If the race is not an in-water start, I recommend either getting in the water a few minutes before to acclimate, or at a minimum,

womans health

splash some water on your fast to avoid the shock of cold or cool water when you put your face in it.

In the moments before the start, concentrate on controlling your breathing. Engage in deep abdominal breathing to slow and steady your heart rate. Starting the swim with your heart rate elevated isn’t good for reducing anxiety or panic.  Focus on your race plan, and visualize a successful swim start.

9. Stay calm at the start

The opening of a triathlon swim is chaotic. While not every swim start is as chaotic as the mass start of an Ironman, it is very likely you will get bumped–even if your wave contains only 50-100 people. You may get kicked. The trick is to stand your ground, and continue swimming. Work on finding your rhythm, regardless of what is happening around you.

Ironman Lake Placid 2012: this athlete sat on a floating raft as the race started, waiting until the fray dissipated a bit. As you can see the athletes in the background, also stood closer to the beach, allowing the faster and more aggressive swimmers to take off. Leaving them to begin safely.

During my first year of triathlon, I would often wait 30-60 seconds after the race started before I started swimming. This allowed me to calm myself, to watch where the other swimmers were going, and to find some open water during the beginning of the swim. If this is your first triathlon, I highly recommend doing this. You will save more time by waiting and not panicking, then by rushing into the water and risking an anxiety attack.

If you find that you experience some panic or anxiety, do your best to keep swimming. But, if that isn’t possible, then get yourself out of the way of swimming coming behind you, and gently flip on your back. Let your wetsuit hold your body, and keep your breathing steady. Avoid taking gasping breaths. Rather, work on slowing your breathing, which will get your heart rate under control.

Just breathe!

As you begin to swim again, exaggerate the rotation allowing you to take a slightly longer and slower breath, but still keep moving forward. When you feel calmed, return to a normal stroke and keep moving forward. That’s the name of the game!

10. Settle into a rhythm

As you settle into the body of the swim, find something that will help you keep a steady rhythm. I like to count. When I breathe bilaterally, I count: “1, 2, 3/breathe; 4, 5, 6/breathe…” I will count up to 6-12 strokes, at which point I will sight. After I sight, I start back at #1. I repeat this for the duration of the swim – whether it is 1/4 mile or 2.4 miles.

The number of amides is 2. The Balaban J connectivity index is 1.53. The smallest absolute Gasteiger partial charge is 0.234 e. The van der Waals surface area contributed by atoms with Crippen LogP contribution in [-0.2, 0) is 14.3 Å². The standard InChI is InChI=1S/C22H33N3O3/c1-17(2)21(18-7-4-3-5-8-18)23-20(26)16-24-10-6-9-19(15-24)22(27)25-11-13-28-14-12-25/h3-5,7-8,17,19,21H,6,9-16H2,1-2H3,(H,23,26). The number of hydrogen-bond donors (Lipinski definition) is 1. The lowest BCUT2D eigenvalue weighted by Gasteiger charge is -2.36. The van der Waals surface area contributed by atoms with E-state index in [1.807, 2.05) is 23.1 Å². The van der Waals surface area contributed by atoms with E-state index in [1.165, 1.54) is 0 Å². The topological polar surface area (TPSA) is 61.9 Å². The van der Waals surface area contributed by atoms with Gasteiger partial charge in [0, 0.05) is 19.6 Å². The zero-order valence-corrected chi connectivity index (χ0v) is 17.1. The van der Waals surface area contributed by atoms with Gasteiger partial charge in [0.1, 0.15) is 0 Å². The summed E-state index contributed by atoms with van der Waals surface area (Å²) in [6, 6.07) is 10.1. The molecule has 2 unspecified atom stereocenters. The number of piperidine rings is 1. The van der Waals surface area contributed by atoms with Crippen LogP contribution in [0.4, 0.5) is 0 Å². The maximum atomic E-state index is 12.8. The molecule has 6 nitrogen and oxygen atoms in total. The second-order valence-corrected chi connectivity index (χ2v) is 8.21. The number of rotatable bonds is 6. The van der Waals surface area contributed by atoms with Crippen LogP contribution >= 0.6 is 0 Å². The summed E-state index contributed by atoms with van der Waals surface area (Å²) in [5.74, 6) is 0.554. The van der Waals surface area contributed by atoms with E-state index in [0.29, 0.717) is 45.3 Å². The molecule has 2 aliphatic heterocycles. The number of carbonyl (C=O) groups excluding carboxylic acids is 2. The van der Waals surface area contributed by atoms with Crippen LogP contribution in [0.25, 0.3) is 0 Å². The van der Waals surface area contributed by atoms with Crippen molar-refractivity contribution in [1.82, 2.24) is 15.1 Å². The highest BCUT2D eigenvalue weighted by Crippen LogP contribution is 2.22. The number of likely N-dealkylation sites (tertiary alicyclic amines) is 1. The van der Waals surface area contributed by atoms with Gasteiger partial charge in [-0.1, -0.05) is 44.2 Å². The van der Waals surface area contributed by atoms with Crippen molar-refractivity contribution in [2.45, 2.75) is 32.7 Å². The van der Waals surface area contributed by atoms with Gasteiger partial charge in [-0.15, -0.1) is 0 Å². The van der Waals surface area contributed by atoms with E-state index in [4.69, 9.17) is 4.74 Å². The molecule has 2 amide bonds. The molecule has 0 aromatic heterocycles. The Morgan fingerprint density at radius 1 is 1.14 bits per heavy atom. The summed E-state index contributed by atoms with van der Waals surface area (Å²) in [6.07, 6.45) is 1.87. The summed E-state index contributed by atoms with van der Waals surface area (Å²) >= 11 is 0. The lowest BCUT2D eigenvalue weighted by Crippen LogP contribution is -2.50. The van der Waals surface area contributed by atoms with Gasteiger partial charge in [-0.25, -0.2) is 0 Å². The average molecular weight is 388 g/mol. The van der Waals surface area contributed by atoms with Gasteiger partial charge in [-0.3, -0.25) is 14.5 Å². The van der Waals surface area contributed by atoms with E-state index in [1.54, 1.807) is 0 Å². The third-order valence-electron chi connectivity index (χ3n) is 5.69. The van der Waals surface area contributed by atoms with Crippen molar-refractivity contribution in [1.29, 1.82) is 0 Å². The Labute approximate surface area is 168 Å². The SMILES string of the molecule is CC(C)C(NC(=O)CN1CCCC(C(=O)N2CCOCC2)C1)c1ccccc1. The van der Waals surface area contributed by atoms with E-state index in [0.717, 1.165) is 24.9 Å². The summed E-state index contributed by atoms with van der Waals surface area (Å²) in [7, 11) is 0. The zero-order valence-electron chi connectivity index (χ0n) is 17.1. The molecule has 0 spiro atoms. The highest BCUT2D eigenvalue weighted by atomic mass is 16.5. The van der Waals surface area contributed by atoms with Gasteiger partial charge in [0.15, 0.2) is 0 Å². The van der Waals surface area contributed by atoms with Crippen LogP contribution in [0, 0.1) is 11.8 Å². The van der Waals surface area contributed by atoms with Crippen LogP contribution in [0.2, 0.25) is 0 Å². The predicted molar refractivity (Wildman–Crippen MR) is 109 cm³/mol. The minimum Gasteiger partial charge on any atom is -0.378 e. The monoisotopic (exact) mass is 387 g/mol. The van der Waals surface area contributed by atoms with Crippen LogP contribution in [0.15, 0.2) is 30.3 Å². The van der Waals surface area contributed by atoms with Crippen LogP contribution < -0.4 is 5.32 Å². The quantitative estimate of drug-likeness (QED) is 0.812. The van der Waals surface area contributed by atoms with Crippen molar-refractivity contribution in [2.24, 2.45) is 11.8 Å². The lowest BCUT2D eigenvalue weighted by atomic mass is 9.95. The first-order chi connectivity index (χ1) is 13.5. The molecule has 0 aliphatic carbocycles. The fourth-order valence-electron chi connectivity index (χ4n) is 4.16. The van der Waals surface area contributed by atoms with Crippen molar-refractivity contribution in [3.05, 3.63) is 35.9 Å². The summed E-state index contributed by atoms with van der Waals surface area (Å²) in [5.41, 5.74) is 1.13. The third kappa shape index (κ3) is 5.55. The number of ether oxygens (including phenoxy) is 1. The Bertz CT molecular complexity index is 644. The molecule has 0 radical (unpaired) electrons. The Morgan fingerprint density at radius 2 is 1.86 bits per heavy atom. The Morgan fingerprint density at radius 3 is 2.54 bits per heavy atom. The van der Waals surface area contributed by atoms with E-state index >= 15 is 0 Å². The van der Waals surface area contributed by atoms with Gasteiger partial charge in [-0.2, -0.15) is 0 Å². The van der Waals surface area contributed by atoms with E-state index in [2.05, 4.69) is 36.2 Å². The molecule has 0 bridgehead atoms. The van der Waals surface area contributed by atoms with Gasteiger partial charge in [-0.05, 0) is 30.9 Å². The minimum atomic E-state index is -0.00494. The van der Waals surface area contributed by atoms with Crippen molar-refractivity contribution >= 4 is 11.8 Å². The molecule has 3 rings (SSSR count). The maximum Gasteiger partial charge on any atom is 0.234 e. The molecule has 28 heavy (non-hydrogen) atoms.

Others like to use a mantra. Our friend Larry Parker once swam the Ironman Lake Placid swim repeating: “One, two buckle my shoe…Three, four, shut the door…”

No matter what method you choose to settle yourself and find your rhythm: work on breathing rhythmically and steadily. If your breathing is steady, your swim will be too.

An example of drafting at the hip.

If you are feeling brave, you might even consider drafting other swimmers, by swimming at their feet (be careful not to tap their toes – that’s annoying to the other swimmer), or by swimming with your head in line with their hip. Do not swim side-by-side, that has a negative effect on both of your speeds.

As you come into the finish of the swim, don’t stop until you feel the bottom. Once your hand grazes the bottom, you can stand. You will move more efficiently through deeper water by swimming, than by trying to run/walk through it. As you advance, you can also try dolphin diving through the shallower water, but be mindful of people around you and how shallow the area may be.

As you exit the water, flip your goggles up on your head, which will leave your hands free to begin unzipping your wetsuit. Pull the wetsuit down to your waist, so you are ready to take the rest of it off once you get to your transition area.

Smile as you run to transition – you just made it through the swim!